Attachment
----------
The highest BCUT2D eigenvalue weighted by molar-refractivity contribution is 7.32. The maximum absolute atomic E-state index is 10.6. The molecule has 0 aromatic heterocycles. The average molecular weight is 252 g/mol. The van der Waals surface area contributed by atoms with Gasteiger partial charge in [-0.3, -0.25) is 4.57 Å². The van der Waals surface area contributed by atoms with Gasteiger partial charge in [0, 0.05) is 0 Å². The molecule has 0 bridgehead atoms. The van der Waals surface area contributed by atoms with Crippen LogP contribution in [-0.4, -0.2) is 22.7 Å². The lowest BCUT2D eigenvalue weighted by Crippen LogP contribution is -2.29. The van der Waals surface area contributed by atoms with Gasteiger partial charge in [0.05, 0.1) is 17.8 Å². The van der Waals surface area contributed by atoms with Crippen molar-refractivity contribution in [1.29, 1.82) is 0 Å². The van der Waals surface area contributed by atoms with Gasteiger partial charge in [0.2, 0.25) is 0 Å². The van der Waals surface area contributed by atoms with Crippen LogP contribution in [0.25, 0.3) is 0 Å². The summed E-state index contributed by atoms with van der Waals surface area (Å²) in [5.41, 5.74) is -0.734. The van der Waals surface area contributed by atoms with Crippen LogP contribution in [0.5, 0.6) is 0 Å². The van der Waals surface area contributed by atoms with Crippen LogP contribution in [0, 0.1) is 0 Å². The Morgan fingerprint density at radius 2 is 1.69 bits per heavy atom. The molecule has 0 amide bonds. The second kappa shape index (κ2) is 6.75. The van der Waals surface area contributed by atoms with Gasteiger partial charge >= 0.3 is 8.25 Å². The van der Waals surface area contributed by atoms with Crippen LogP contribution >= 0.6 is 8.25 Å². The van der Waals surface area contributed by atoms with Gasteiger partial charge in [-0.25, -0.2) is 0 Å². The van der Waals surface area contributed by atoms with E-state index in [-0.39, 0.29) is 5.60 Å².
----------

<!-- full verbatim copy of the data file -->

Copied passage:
The highest BCUT2D eigenvalue weighted by molar-refractivity contribution is 7.32. The maximum absolute atomic E-state index is 10.6. The molecule has 0 aromatic heterocycles. The average molecular weight is 252 g/mol. The van der Waals surface area contributed by atoms with Gasteiger partial charge in [-0.3, -0.25) is 4.57 Å². The van der Waals surface area contributed by atoms with Gasteiger partial charge in [0, 0.05) is 0 Å². The molecule has 0 bridgehead atoms. The van der Waals surface area contributed by atoms with Crippen LogP contribution in [-0.4, -0.2) is 22.7 Å². The lowest BCUT2D eigenvalue weighted by Crippen LogP contribution is -2.29. The van der Waals surface area contributed by atoms with Gasteiger partial charge in [0.05, 0.1) is 17.8 Å². The van der Waals surface area contributed by atoms with Crippen molar-refractivity contribution in [1.29, 1.82) is 0 Å². The van der Waals surface area contributed by atoms with Gasteiger partial charge in [0.2, 0.25) is 0 Å². The van der Waals surface area contributed by atoms with Crippen LogP contribution in [0.25, 0.3) is 0 Å². The summed E-state index contributed by atoms with van der Waals surface area (Å²) in [5.41, 5.74) is -0.734. The van der Waals surface area contributed by atoms with Crippen LogP contribution in [0.5, 0.6) is 0 Å². The van der Waals surface area contributed by atoms with Crippen LogP contribution in [0, 0.1) is 0 Å². The Morgan fingerprint density at radius 2 is 1.69 bits per heavy atom. The molecule has 0 amide bonds. The second kappa shape index (κ2) is 6.75. The van der Waals surface area contributed by atoms with Gasteiger partial charge >= 0.3 is 8.25 Å². The van der Waals surface area contributed by atoms with Crippen LogP contribution >= 0.6 is 8.25 Å². The van der Waals surface area contributed by atoms with Gasteiger partial charge in [-0.25, -0.2) is 0 Å². The van der Waals surface area contributed by atoms with E-state index in [-0.39, 0.29) is 5.60 Å².